Do I Need Travel Insurance?
Do you need travel insurance? The answer for any traveller is an unequivocal ‘yes’. The hope, of course, is that you will never need to use it. But if you are travelling abroad, for any length of time, in any corner of the world, it is not worth the risk. Protect yourself against the unthinkable and ensure that even the slightest unforeseeable hiccup is covered.
A volcanic ash cloud, like the one that hit Europe in 2010, shuts down all airspace. All flights home are cancelled indefinitely and you find yourself staying away longer than planned. While an extended holiday sounds delightful in theory, higher hotel costs and new flights can be a financial headache. Without insurance you stand to lose a fortune.
“My family and I found ourselves stranded in Spain after all planes were grounded during the ash cloud. There was no option of getting home. We would have to stay put. We booked ourselves into the only hotel we could find and when the cloud disappeared, we had to rebook our flight as the airline would not reseat us. Without insurance we would have lost a fortune.”
While on a city break for business, you suffer severe food poisoning. You spend the large part of your weekend in your hotel room, feeling deeply unwell. You are forced to miss various meetings and social events, and end up with a short stay in hospital. Without insurance you couldn’t claim any money back for the medical expenses.
“I suffered from a severe norovirus bug whilst on a work city break. Thank God that I had insurance – after providing doctor’s notes, I was able to get the vast majority of my money back.”
During a city break to New York, your wallet and passport are stolen out of your pocket on the subway. The British embassy are able to provide a temporary passport but only a limited amount of emergency cash; without insurance, you spend the remainder of your long weekend in a rundown motel on the outskirts of the city – a sour end to your trip.
“The embassy were really helpful when my
handbag was stolen and we were able to get
home safely, but the trip would have been
ruined if we didn’t have insurance. Our
insurers provided emergency cash and put
us up in the same hotel for a couple more
nights whilst my new passport was being
You are involved in a minor accident during a cycling holiday in Spain and fracture a bone in your leg. You assume that since Spain is part of the EU and has a nationalised health service (similar to the UK’s NHS) you are automatically entitled to free healthcare. Your extortionate bill suggests otherwise.
“Our insurance company were great when I broke my arm on holiday – they pointed out all the correct forms we needed to bring with us before travelling to prove we were EU citizens and covered the costs until we were able to claim back. And we were able to get refunds on the activities we had booked but had to cancel.”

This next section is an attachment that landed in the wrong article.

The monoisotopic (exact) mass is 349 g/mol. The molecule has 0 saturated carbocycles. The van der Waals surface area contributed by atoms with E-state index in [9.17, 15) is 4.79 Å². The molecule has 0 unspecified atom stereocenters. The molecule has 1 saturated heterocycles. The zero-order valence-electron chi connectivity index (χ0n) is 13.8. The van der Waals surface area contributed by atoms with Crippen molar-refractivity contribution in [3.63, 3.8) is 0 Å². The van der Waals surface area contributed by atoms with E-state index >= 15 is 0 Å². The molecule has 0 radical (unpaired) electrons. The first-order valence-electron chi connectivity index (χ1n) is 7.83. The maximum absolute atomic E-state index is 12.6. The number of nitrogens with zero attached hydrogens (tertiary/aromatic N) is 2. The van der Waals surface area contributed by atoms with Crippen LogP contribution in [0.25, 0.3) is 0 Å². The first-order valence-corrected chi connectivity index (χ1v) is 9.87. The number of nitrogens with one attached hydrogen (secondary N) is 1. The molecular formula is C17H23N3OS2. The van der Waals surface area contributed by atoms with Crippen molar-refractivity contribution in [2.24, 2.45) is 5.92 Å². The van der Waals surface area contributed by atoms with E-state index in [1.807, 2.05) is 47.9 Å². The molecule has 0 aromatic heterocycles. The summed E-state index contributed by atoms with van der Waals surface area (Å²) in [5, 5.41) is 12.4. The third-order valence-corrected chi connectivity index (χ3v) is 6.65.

Due to a mix-up at the airport, your suitcase does not show up at Sydney International Airport at the start of a beach holiday in Australia. All your clothes and possessions are lost, possibly for good. You are forced to spend the majority of your spending money on new clothes; your holiday becomes a great deal thriftier than anticipated.
“My backpack got stuck at a connecting airport and there was a lot of confusion about where and when it would surface. I was stuck in the same sweaty clothes I’d been in for my 21-hour flight. I was relieved that my insurance had a Delayed Luggage clause and I was given emergency cash to buy new clothes.”
During a hike, you suffer an injury. You require immediate attention but are camped in a remote village where there are limited medical facilities. You are forced to wait days for the local doctor to arrive, during which time your condition only worsens.
“Our insurance covered medical evacuation, so even though I fell ill in what could reasonably be described
as the middle of nowhere, my insurers paid for a speedy ambulance to take me over the border where a hospital with specialists were waiting to treat me.”
During a weekend away in Prague, you accidentally crash your rental car into a parked car on a dimly lit street. The rental car company charges you for repairs, and the owner of the parked car sues you for damages. You are forced into a lengthy court case, ensuing in a longer stay than planned and exorbitant legal costs.
“I was involved in a car accident, through no fault of my own, which damaged a local’s car. I was able to prove, using local CCTV, that the crash was an accident and that I was not negligent, and as a result I could claim back on insurance.”